Phase 2 clinical trial of a recombinant adeno-associated viral vector expressing α1-antitrypsin: interim results.
AuthorsFlotte, Terence R
Trapnell, Bruce C
Yachnis, Anthony T
Sandhaus, Robert A
McElvaney, Noel G
Messina, Louis M
Wilson, James M
Knop, David R
Chulay, Jeffrey D
AffiliationUniversity of Massachusetts Medical School, 55 Lake Avenue North,Worcester, MA 01655, USA. Terry.Flotte@umassmed.edu
Dose-Response Relationship, Drug
Enzyme-Linked Immunospot Assay
alpha 1-Antitrypsin Deficiency
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CitationPhase 2 clinical trial of a recombinant adeno-associated viral vector expressing α1-antitrypsin: interim results. 2011, 22 (10):1239-47 Hum. Gene Ther.
JournalHuman gene therapy
AbstractRecombinant adeno-associated virus (rAAV) vectors offer promise for the gene therapy of α(1)-antitrypsin (AAT) deficiency. In our prior trial, an rAAV vector expressing human AAT (rAAV1-CB-hAAT) provided sustained, vector-derived AAT expression for >1 year. In the current phase 2 clinical trial, this same vector, produced by a herpes simplex virus complementation method, was administered to nine AAT-deficient individuals by intramuscular injection at doses of 6.0×10(11), 1.9×10(12), and 6.0×10(12) vector genomes/kg (n=3 subjects/dose). Vector-derived expression of normal (M-type) AAT in serum was dose dependent, peaked on day 30, and persisted for at least 90 days. Vector administration was well tolerated, with only mild injection site reactions and no serious adverse events. Serum creatine kinase was transiently elevated on day 30 in five of six subjects in the two higher dose groups and normalized by day 45. As expected, all subjects developed anti-AAV antibodies and interferon-γ enzyme-linked immunospot responses to AAV peptides, and no subjects developed antibodies to AAT. One subject in the mid-dose group developed T cell responses to a single AAT peptide unassociated with any clinical effects. Muscle biopsies obtained on day 90 showed strong immunostaining for AAT and moderate to marked inflammatory cell infiltrates composed primarily of CD3-reactive T lymphocytes that were primarily of the CD8(+) subtype. These results support the feasibility and safety of AAV gene therapy for AAT deficiency, and indicate that serum levels of vector-derived normal human AAT >20 μg/ml can be achieved. However, further improvements in the design or delivery of rAAV-AAT vectors will be required to achieve therapeutic target serum AAT concentrations.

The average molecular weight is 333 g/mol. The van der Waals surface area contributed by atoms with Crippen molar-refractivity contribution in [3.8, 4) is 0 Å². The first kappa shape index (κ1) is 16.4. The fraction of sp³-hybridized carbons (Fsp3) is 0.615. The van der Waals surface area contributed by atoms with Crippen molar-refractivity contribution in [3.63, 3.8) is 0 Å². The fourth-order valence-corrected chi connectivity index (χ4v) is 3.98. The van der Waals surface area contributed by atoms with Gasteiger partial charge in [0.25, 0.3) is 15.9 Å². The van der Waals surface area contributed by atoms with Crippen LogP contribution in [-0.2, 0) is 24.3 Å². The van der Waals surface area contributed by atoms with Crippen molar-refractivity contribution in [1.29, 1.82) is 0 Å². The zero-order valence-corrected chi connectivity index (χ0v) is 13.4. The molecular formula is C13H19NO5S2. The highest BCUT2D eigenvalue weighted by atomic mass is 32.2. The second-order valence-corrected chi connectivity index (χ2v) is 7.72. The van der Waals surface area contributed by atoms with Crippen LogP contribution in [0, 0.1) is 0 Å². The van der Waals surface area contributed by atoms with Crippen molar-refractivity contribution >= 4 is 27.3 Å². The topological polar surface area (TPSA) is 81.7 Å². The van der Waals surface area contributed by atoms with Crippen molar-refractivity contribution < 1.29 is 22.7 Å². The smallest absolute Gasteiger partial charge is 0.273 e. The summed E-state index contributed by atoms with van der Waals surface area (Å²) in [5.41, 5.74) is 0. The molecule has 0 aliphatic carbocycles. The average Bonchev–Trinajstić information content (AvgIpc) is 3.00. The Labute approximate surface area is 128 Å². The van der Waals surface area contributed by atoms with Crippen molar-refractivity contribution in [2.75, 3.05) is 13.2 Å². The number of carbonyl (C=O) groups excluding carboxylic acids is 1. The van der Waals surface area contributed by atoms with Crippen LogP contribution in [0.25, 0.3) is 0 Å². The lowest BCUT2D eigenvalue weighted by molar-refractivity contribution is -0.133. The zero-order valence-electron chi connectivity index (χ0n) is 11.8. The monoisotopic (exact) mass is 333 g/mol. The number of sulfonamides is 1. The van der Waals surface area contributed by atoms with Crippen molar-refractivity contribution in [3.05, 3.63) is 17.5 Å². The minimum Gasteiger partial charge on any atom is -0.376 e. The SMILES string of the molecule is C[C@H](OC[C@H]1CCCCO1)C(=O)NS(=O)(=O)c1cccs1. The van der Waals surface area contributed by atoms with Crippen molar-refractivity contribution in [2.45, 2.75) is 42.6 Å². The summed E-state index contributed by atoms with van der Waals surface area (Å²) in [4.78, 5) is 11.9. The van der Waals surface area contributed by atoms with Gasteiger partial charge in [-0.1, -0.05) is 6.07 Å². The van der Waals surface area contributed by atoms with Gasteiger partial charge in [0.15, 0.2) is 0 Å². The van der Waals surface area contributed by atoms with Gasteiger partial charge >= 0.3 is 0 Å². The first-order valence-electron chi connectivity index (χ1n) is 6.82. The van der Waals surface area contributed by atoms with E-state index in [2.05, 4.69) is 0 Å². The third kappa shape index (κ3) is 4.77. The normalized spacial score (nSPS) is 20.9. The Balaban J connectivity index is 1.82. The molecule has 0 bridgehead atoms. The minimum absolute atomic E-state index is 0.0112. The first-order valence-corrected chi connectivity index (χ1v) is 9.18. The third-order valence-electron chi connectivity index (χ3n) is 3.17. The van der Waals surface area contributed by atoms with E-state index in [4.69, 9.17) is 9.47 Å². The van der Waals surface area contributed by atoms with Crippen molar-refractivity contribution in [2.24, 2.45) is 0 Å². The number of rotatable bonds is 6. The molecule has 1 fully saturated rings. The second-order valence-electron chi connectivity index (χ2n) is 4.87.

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- Issue date: 2009 Sep 22
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- Issue date: 2011 Feb
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